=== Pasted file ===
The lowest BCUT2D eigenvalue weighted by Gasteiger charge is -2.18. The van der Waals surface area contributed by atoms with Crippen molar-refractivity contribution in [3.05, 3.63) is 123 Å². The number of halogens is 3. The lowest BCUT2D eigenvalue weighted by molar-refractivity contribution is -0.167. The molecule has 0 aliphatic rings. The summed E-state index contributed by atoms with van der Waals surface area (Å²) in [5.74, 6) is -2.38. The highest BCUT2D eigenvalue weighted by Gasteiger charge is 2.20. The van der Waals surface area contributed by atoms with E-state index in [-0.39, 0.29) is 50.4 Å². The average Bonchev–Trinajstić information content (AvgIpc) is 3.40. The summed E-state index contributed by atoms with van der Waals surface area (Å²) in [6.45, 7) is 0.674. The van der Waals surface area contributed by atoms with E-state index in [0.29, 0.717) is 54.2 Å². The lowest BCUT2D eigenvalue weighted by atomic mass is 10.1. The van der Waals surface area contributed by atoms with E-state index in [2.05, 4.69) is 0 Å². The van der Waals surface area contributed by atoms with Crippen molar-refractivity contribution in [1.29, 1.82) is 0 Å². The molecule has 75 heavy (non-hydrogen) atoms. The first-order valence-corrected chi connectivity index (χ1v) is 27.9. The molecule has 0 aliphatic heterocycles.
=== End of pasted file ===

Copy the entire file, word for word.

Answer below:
The lowest BCUT2D eigenvalue weighted by Gasteiger charge is -2.18. The van der Waals surface area contributed by atoms with Crippen molar-refractivity contribution in [3.05, 3.63) is 123 Å². The number of halogens is 3. The lowest BCUT2D eigenvalue weighted by molar-refractivity contribution is -0.167. The molecule has 0 aliphatic rings. The summed E-state index contributed by atoms with van der Waals surface area (Å²) in [5.74, 6) is -2.38. The highest BCUT2D eigenvalue weighted by Gasteiger charge is 2.20. The van der Waals surface area contributed by atoms with E-state index in [-0.39, 0.29) is 50.4 Å². The average Bonchev–Trinajstić information content (AvgIpc) is 3.40. The summed E-state index contributed by atoms with van der Waals surface area (Å²) in [6.45, 7) is 0.674. The van der Waals surface area contributed by atoms with E-state index in [0.29, 0.717) is 54.2 Å². The lowest BCUT2D eigenvalue weighted by atomic mass is 10.1. The van der Waals surface area contributed by atoms with E-state index in [2.05, 4.69) is 0 Å². The van der Waals surface area contributed by atoms with Crippen molar-refractivity contribution in [1.29, 1.82) is 0 Å². The molecule has 75 heavy (non-hydrogen) atoms. The first-order valence-corrected chi connectivity index (χ1v) is 27.9. The molecule has 0 aliphatic heterocycles.